Saturday 16 November 2019

'Supervet' plans his world-class cancer centre for animals

Irish vet is set to expand his thriving multi-million euro UK business

ANIMAL KINGDOM: Noel Fitzpatrick and Scruffy, who needed an artifical paw
ANIMAL KINGDOM: Noel Fitzpatrick and Scruffy, who needed an artifical paw

John Reynolds

'For the first time ever, I've taken four nights off to see all of U2's concerts at London's O2 later this year. I'm obsessed: they transport you somewhere else for those moments in time. Rock music and theatre are my main loves outside of work, and I also aim for momentary greatness.

"When I'm in the operating theatre, if my hand slips half a millimetre, that dog is dead. That's somebody's best friend, so I need to be the greatest in the world at that moment too."

Laois 'Supervet' Noel Fitzpatrick of Channel 4 TV fame is no ordinary entrepreneur, and he's adept at describing intensely the life-and-death drama that his work often involves.

His successful business, Fitzpatrick Referrals is growing at a steady pace. It currently employs 137 staff including several from Ireland, is profitable and had a turnover of €8.8m last year.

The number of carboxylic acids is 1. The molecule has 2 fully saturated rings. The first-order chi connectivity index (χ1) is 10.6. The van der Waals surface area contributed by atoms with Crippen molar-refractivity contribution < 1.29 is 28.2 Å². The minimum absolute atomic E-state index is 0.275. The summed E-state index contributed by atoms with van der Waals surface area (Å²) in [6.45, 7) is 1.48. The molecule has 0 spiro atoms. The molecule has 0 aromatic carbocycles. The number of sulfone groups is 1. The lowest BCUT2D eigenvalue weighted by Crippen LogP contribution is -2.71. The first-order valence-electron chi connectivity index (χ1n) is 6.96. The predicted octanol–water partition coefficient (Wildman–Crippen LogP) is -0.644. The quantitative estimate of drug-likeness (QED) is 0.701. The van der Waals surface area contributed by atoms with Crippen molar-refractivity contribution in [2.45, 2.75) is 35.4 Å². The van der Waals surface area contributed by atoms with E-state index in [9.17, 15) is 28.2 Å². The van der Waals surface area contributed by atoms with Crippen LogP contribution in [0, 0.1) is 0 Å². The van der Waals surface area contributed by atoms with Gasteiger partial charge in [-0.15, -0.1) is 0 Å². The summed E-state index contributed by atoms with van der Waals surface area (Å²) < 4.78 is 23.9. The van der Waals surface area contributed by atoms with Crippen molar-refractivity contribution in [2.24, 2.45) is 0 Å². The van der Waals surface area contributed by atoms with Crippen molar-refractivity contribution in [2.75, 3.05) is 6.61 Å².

It's been funded with a modest six-figure deposit he saved through hard work, plus bank loans over the past decade. He's gone through four banks and describes the approach he takes with them.

"The only thing they understand is money, and the only way to get money from them is to make money. I would make money and then threaten to take it away, saying: 'I'll go somewhere else if you won't lend me more.'"

He's also turned away offers of outside investment in the past from prospective investors - who no doubt saw potential in a business where the cost of an operation may sometimes be in the tens of thousands, he explains.

"I don't want to answer to people who expect me to walk into a meeting at the end of every month and tell them how much money I've made. That doesn't interest me."